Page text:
Why Respiratory Care Research is the Right Job for Me

rob diblasi and team conduct research
Rob DiBlasi, RRT-NPS, FAARC, left, works on an aerosolized surfactant project with Kellie Micheletti, RRT, and Jim Fink, PhD, RRT-NPS, FCCP, FAARC, at the Seattle Children’s Research Institute.


I first became involved in research when I assisted in a clinical research study as a staff therapist in 1999. Following that study, I participated in a number of bench studies with my mentor, John Salyer, MBA, RRT-NPS, FAARC. I realized that RT research was quickly becoming my penchant, but I never imagined that I could do it full-time.

A unique opportunity presented itself in 2004 when I was working as a nightshift RT supervisor. Seattle Children’s acquired a new CEO, Tom Hansen, MD, who wanted to advance basic and clinical research at our institution. Shortly after opening the new Seattle Children’s Hospital Research Institute, Tom hired a pulmonary physiologist, Peter Richardson, PhD, to do basic and clinical research.

Tom had a very successful pulmonary research career with Peter before becoming CEO and wanted to continue his legacy part-time. I was elated to hear that Tom and Peter wanted to hire me as an RT research coordinator. I am fortunate that John, Peter, and Tom were patient enough to mentor me on the research process. They encouraged me to begin asking my own research questions and supported me in developing hypotheses, conducting experiments, summarizing data, statistical analysis, and in writing manuscripts.

You don’t need a PhD

I found it extremely difficult to prepare for the new role as an RT researcher, since this is a highly specialized field and so few RTs are able to do this full-time. I relied on friends, like Rob Chatburn, MHS, RRT-NPS, FAARC, to bounce ideas off of and get valuable insight about designing certain experiments.

I also quickly realized that networking was vital to the success of building a research career, because it is important to solicit feedback from people who have been doing this for a while. I realized in time that confidence is a major driving factor, and that once I repeated the process of conducting experiments, I was amazed to learn that research wasn’t always rocket science.

I also realized that I didn’t need to have a PhD in order to do this work. In fact, nearly half of the papers I wrote were back when I had an associate’s in RT. I later went on to get a BSRT but feel strongly that if you have the right mentors, an advanced degree may not be altogether necessary for getting the job done.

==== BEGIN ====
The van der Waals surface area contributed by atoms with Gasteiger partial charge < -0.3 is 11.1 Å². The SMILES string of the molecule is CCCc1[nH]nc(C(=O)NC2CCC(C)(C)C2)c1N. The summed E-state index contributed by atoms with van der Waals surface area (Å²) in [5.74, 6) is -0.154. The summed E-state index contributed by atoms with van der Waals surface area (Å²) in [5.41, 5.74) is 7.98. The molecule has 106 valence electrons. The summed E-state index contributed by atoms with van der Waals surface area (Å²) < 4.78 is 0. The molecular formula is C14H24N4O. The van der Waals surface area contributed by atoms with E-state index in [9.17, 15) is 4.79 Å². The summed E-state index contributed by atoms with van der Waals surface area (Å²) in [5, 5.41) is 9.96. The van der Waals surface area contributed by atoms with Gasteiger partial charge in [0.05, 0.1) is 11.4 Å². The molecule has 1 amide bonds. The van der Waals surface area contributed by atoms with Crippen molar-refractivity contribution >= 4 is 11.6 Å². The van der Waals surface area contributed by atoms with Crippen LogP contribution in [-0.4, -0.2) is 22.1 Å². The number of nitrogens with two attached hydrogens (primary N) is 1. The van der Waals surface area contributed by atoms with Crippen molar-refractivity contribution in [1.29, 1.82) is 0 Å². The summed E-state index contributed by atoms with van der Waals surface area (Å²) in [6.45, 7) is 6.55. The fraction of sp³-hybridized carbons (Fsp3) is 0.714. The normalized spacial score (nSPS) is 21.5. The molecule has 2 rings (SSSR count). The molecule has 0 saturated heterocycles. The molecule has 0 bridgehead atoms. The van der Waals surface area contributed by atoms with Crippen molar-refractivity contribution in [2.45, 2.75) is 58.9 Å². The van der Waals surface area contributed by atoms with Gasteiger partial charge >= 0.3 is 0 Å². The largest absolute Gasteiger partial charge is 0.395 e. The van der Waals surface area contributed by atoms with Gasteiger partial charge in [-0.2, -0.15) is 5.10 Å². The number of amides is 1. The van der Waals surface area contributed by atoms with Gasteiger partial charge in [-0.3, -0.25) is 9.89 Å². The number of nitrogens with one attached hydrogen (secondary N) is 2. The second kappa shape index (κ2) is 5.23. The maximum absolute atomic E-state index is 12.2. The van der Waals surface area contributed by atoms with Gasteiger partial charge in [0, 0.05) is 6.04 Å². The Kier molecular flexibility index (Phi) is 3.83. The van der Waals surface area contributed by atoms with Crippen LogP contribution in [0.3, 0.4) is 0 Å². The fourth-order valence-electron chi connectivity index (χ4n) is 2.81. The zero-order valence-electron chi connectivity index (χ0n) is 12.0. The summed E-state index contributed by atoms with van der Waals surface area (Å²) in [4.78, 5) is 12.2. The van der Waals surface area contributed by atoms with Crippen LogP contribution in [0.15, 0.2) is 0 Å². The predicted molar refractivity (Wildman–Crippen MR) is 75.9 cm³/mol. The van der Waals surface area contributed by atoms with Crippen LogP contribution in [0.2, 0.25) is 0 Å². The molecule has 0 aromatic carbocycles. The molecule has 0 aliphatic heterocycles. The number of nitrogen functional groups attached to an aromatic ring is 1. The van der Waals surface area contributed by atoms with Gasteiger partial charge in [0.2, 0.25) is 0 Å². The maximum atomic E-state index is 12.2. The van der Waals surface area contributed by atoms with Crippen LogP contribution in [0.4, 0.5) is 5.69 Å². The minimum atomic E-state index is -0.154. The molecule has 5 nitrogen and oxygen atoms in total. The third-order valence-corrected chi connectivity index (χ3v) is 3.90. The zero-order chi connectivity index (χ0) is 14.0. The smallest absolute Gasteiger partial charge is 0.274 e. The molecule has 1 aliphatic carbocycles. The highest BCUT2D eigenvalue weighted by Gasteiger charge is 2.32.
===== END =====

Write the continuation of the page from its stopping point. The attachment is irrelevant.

I feel that many RTs today have it set in their mind that they are not entitled to do research if they don’t have an advanced degree. The take home message here is that anyone can do research, but only if they do the work!

Patience is key

I am extremely lucky to have the ability to get the funding and have the leadership and support to continue to ask research questions. A fun part about working as a research/QI manager is that I never have to leave the bedside. Many of our clinical research and quality improvement projects require us to be at the bedside making measurements.

It is my hope that the findings from my work will ultimately make a big difference and have some measureable impact out outcomes in children. It may take decades to see this work come to fruition, so patience is key when doing research.

I also love the diversity — one day I can be working in my animal lab and the next, I can be at the bedside making measurements in sick children. Between our multiple labs and the bedside, I never get bored!

A lab of our own

A unique feature of the Seattle Children’s Hospital (SCH) RT department is the Translational Research Laboratory, which is the only one of its kind on the west coast. RT staff work to advance neonatal and pediatric science by identifying bedside RT equipment performance issues and clinical management questions, bringing them back to the bench and exposing them to vigorous testing, with the goal of improving the equipment or process performance in this complex care environment.

This program was initiated by RT leadership over 10 years ago to test new equipment performance to ensure it was safe before using it in our pediatric patient populations.